Indian Telescopefish, Gigantura indica (Brauer 1901)


Other Names: Lisa's Pacific Telescope Fish, Pacific Telescopefish, Telescopefish

Illustration of an Indian Telescopefish, Gigantura indica. Source: South African Institute of Aquatic Biology / FishBase. License: All rights reserved

Summary:
A deep-sea predator with a scaleless silvery body, unusual forward-directed tubular eyes with very large lenses, and a long ribbon-like tail. Telescopefishes swim vertically in the water column, using their huge eyes to detect silhouettes of prey above.

Amazing footage of a pair of Indian Telescopefish filmed by MBARI’s ROV Tiburon at 1214 m during an expedition to the Hawaiian Islands in 2001 - showing that they orientate themselves vertically in the water column.

Cite this page as:
Bray, D.J. 2017, Gigantura indica in Fishes of Australia, accessed 21 Apr 2024, https://fishesofaustralia.net.au/Home/species/2788

Indian Telescopefish, Gigantura indica (Brauer 1901)

More Info


Distribution

North of Port Hedland, Western Australia, and off north Queensland; also ENE of Norfolk Island in the Tasman Sea. Elsewhere the species is widely distributed in the Atlantic, Indian and Pacific Oceans, mostly between 30ºN and 30ºS.
Adults inhabit mesopelagic and upper bathypelagic zones, while the larvae are epipelagic mostly in depths between 30-170 m.

Feeding

Meso-/bathypelagic predators that swim vertically, head up, in the open ocean. They use their its huge forward-directed eyes to detect the silhouettes of prey swimming above. Telescopefishes have reduced skeletal elements enabling them to engulf fishes much larger than themselves.

Biology

Telescopefishes are synchronous hermaphrodites, and have an extended larval stage in epipelagic waters prior to metamorphosis.

Species Citation

Gigantura chuni indica Brauer, A. 1901. Sitzungsberichte der Gesellschaft zur Beförderung der Gesamten Naturwissenschaften du Marburg 8: 129. Type locality: north-west of Chagos Island, Indian Ocean.

Author

Bray, D.J. 2017

Resources

Australian Faunal Directory

Indian Telescopefish, Gigantura indica (Brauer 1901)

References


Bannermann, P., Nunoo, F., Poss, S. & Russell, B. 2015. Gigantura indica. The IUCN Red List of Threatened Species 2015: e.T190180A15603010. http://dx.doi.org/10.2305/IUCN.UK.2015-4.RLTS.T190180A15603010.en. Downloaded on 23 December 2016.

Brauer, 1901. Über einige von der Valdivia-Expedition gesammelten Tiefseefische und ihre Augen. Sitzungsberichte der Gesellschaft zur Beförderung der Gesamten Naturwissenschaften du Marburg 8: 115-130 figs 1-3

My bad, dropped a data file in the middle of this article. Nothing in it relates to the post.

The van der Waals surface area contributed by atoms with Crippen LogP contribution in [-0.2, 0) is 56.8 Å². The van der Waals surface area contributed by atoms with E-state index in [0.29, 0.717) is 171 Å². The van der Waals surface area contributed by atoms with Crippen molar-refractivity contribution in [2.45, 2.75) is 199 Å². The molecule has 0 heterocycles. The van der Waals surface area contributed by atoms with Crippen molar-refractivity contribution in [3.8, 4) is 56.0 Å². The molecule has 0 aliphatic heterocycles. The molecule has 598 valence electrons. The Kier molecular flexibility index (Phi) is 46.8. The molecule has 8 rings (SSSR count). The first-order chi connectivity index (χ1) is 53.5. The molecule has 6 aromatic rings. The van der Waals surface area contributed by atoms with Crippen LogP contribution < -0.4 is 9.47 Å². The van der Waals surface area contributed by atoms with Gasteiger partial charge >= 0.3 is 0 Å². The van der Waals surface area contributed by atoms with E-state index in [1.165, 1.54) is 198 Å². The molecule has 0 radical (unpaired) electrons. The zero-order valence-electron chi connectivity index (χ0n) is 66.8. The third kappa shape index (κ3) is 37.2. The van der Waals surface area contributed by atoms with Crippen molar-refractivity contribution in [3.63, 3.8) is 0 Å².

Johnson, R.K. 1986. Giganturidae. p. 273-274. In M.M. Smith & P.C. Heemstra (eds) Smiths' sea fishes. Springer-Verlag, Berlin.

Johnson, R.K. & Bertelsen, E. 1991. The fishes of the family Giganturidae: systematics, distribution and aspects of biology. Dana Report, Carlsberg Foundation 91: 1-45.

Konstantinidis, P. & Johnson, G.D. 2016. Osteology of the telescopefishes of the genus Gigantura (Brauer, 1901), Teleostei: Aulopiformes. Zoological Journal of the Linnean Society DOI: 10.1111/zoj.12469 PDF Open access

Paxton, J.R. & Niem, V.H. 1999. Families Paralepididae, Anotopteridae, Evermannellidae, Omosudidae, Alepisauridae, Giganturidae. pp. 1948-1954 in Carpenter, K.E. & Niem, V.H. (eds). The Living Marine Resources of the Western Central Pacific. FAO Species Identification Guide for Fisheries Purposes. Rome : FAO Vol. 3 pp. 1397-2068.

Regan CT. 1925. The fishes of the genus Gigantura, A. Brauer, based on the specimens collected in the Atlantic by the ‘Dana’ Expeditions, 1920–22. Annals and Magazine of Natural History 15: 53–59. (described as Gigantura gracilis)

Tucker, D.W. 1954. Report on the fishes collected by S. Y. "Rosaura" in the North and Central Atlantic, 1937-38. Part I. Families Carcharhinidae, Torpedinidae, Rosauridae (nov.), Salmonidae, Alepocephalidae, Searsidae, Clupeidae. Bulletin of the British Museum (Natural History) Zoology 2(6): 163-214, Pls. 7-8. Ref available at BHL (described as Rosaura rotunda)

Walters, V. 1961. A contribution to the biology of the Giganturidae, with description of a new genus and species. Bulletin of the Museum of Comparative Zoology 125(10): 295-319 Ref available at BHL (described as Bathyleptus lisae)

Quick Facts


CAAB Code:37139002

Biology:Synchronous hermaphrodite

Conservation:IUCN Least Concern

Depth:Usually 500-2100 m

Habitat:Mesopelagic, bathypelagic

Max Size:20 cm SL

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Species Maps

CAAB distribution map